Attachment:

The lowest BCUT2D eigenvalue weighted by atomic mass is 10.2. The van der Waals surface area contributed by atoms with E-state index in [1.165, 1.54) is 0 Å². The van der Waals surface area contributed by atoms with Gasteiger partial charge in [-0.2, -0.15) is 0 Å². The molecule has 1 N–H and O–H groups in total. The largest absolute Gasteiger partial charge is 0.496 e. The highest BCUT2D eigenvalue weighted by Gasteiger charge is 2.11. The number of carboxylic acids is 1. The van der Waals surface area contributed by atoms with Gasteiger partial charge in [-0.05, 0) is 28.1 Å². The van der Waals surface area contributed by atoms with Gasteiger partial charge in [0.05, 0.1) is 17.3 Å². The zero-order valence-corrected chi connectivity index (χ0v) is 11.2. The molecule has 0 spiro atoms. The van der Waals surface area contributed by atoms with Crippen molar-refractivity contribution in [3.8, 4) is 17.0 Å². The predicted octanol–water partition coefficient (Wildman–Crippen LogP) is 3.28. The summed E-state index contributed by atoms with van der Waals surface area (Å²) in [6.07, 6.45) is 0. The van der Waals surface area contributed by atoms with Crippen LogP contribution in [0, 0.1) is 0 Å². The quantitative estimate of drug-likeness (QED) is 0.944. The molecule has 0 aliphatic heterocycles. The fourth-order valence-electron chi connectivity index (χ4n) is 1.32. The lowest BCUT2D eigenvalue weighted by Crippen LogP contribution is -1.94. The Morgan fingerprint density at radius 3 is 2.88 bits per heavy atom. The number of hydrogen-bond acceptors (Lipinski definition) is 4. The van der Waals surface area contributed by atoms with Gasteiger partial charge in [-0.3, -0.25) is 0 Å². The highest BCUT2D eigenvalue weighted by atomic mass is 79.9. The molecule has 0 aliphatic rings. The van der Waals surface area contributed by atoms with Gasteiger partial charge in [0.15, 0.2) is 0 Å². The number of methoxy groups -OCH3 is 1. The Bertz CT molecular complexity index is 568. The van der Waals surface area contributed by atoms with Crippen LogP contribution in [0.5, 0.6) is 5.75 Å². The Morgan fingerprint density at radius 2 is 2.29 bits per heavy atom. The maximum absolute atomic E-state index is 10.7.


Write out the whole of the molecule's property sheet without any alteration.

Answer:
The lowest BCUT2D eigenvalue weighted by atomic mass is 10.2. The van der Waals surface area contributed by atoms with E-state index in [1.165, 1.54) is 0 Å². The van der Waals surface area contributed by atoms with Gasteiger partial charge in [-0.2, -0.15) is 0 Å². The molecule has 1 N–H and O–H groups in total. The largest absolute Gasteiger partial charge is 0.496 e. The highest BCUT2D eigenvalue weighted by Gasteiger charge is 2.11. The number of carboxylic acids is 1. The van der Waals surface area contributed by atoms with Gasteiger partial charge in [-0.05, 0) is 28.1 Å². The van der Waals surface area contributed by atoms with Gasteiger partial charge in [0.05, 0.1) is 17.3 Å². The zero-order valence-corrected chi connectivity index (χ0v) is 11.2. The molecule has 0 spiro atoms. The van der Waals surface area contributed by atoms with Crippen molar-refractivity contribution in [3.8, 4) is 17.0 Å². The predicted octanol–water partition coefficient (Wildman–Crippen LogP) is 3.28. The summed E-state index contributed by atoms with van der Waals surface area (Å²) in [6.07, 6.45) is 0. The van der Waals surface area contributed by atoms with Crippen LogP contribution in [0, 0.1) is 0 Å². The quantitative estimate of drug-likeness (QED) is 0.944. The molecule has 0 aliphatic heterocycles. The fourth-order valence-electron chi connectivity index (χ4n) is 1.32. The lowest BCUT2D eigenvalue weighted by Crippen LogP contribution is -1.94. The Morgan fingerprint density at radius 3 is 2.88 bits per heavy atom. The number of hydrogen-bond acceptors (Lipinski definition) is 4. The van der Waals surface area contributed by atoms with Gasteiger partial charge in [-0.3, -0.25) is 0 Å². The highest BCUT2D eigenvalue weighted by atomic mass is 79.9. The molecule has 0 aliphatic rings. The van der Waals surface area contributed by atoms with Gasteiger partial charge in [0.15, 0.2) is 0 Å². The number of methoxy groups -OCH3 is 1. The Bertz CT molecular complexity index is 568. The van der Waals surface area contributed by atoms with Crippen LogP contribution in [0.5, 0.6) is 5.75 Å². The Morgan fingerprint density at radius 2 is 2.29 bits per heavy atom. The maximum absolute atomic E-state index is 10.7.